In 1933, most likely in a small, smoke-filled pub, someone came up with the idea of creating a giant lake bound creature to attract attention to a remote region in central Scotland.
It was the middle of the depression and to say people were suffering economically in the Loch Ness area, is the understatement of the 20th century. Things were monstrous - so why not create one? Maybe folks might go up there to check out the mystery, then spend money in the pub.
All the world over folks heard about the Loch Ness monster (nicknamed Nessie) and more than a few believed the myth.
Tourists and money poured in, followed by actual scientists who eventually put out a statement: “The scientific community regards the Loch Ness Monster as a phenomenon without basis.”
In other words - a hoax.
Today in America, the monster is Donald Trump. And those who would like to destroy the President are trying to create a fearsome creature: a White Supremacist with colossal power who is wrecking havoc on the nation.
After failing to cripple Mr. Trump with charges of conspiring with Russia to subvert the election of 2016, the race card has been dealt again. But it’s not that Trump is a beneficiary of “white privilege” anymore. Nope. Now the President is a full-fledged “White Supremacist.”
Listen to Senator Elizabeth Warren: “It’s just one piece of evidence after another, when he has been so embraced by the white supremacists and has not distanced himself, then he’s there.”
Senator Kamala Harris: "[President Trump] is someone who empowers white supremacists, and who condones their behavior ...”
Well, in my opinion, the Trump-haters are creating a myth similar to Nessie. So let’s examine what’s happening in a fact-based way.
If you understand what white supremacy really is, you know the best example is The Third Reich. Under Hitler, the German people were told that they were the master race, based primarily on their “aryan” caucasian blood lines.
If you read my book “Killing the SS,” you will learn how that white supremacist philosophy was put into policy. The result was millions dead, tens of millions brutalized.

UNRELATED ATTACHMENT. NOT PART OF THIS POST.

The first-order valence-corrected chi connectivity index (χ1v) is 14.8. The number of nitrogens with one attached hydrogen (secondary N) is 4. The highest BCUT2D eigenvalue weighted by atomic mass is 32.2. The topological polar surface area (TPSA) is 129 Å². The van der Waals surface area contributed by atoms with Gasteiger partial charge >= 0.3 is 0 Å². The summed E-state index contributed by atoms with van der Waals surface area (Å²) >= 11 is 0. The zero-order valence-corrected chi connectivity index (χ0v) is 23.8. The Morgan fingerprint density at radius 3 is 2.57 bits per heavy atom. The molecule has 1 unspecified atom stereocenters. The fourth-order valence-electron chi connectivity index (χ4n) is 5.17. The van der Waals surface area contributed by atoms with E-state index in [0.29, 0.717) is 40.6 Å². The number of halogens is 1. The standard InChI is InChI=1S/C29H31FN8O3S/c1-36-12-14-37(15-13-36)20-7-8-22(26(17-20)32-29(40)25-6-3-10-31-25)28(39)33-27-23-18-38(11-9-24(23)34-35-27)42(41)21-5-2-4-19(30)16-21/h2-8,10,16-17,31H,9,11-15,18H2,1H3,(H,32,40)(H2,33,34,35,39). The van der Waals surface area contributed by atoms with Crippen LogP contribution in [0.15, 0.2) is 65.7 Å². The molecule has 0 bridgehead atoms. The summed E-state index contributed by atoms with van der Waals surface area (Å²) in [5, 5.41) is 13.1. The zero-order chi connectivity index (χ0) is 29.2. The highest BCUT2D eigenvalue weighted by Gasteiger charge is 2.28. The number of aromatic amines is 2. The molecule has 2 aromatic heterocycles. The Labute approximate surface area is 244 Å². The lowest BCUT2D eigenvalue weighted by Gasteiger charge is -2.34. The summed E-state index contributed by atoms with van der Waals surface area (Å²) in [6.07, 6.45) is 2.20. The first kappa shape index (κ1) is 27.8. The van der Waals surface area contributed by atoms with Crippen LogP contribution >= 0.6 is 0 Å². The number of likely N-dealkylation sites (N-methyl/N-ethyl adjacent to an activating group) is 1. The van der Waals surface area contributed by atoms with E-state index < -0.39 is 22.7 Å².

While researching my upcoming book “The United States of Trump,” we could not find one example of the President discussing skin color in a pejorative way or promoting caucasian dominance.
Of course, Mr. Trump’s statements against illegal immigration, Muslim terrorism, and the economic failure of some third world countries are being used to create a racial theory, but theories are not facts and are often wrong.
Likewise, when Mr. Trump criticizes a staunch opponent like Congressman Elijah Cummings, some allege that skin color motivates the controversy, but there is absolutely no evidence that is the case. Donald Trump castigates perceived enemies of every color and race. His speech is remarkably uninhabited, sometimes brutal.
Without direct evidence, branding the President a white supremacy adherent becomes a cheap piece of political propaganda. And I would say the same thing about any politician maligned that way if flimsy evidence were used in the smear. In the upcoming Trump book, I spend some time on the Charlottesville controversy and the factual evidence will demonstrate that white supremacy did not play a role in the President’s statements.
Of course, for Trump-haters, no amount of evidence will back them off of racial condemnation. They will use every possible slur to damage him.
But fair-minded Americans should closely scrutinize the racial demonization that is currently embraced by some democrats and members of the national media.
The propaganda distributors in Nazi Germany were experts in how to create myths surrounding racial accusations. They were specialists in demonization. As the despicable Nazi Joseph Goebbels once said: “if you repeat a lie often enough, it becomes the truth.”
Many Americans do not approve of President Trump. That is their civic and constitutional right. But he is not a white supremacist and does not seek to “empower” those dangerous people.
Another myth that should be deposited at the bottom of Loch Ness.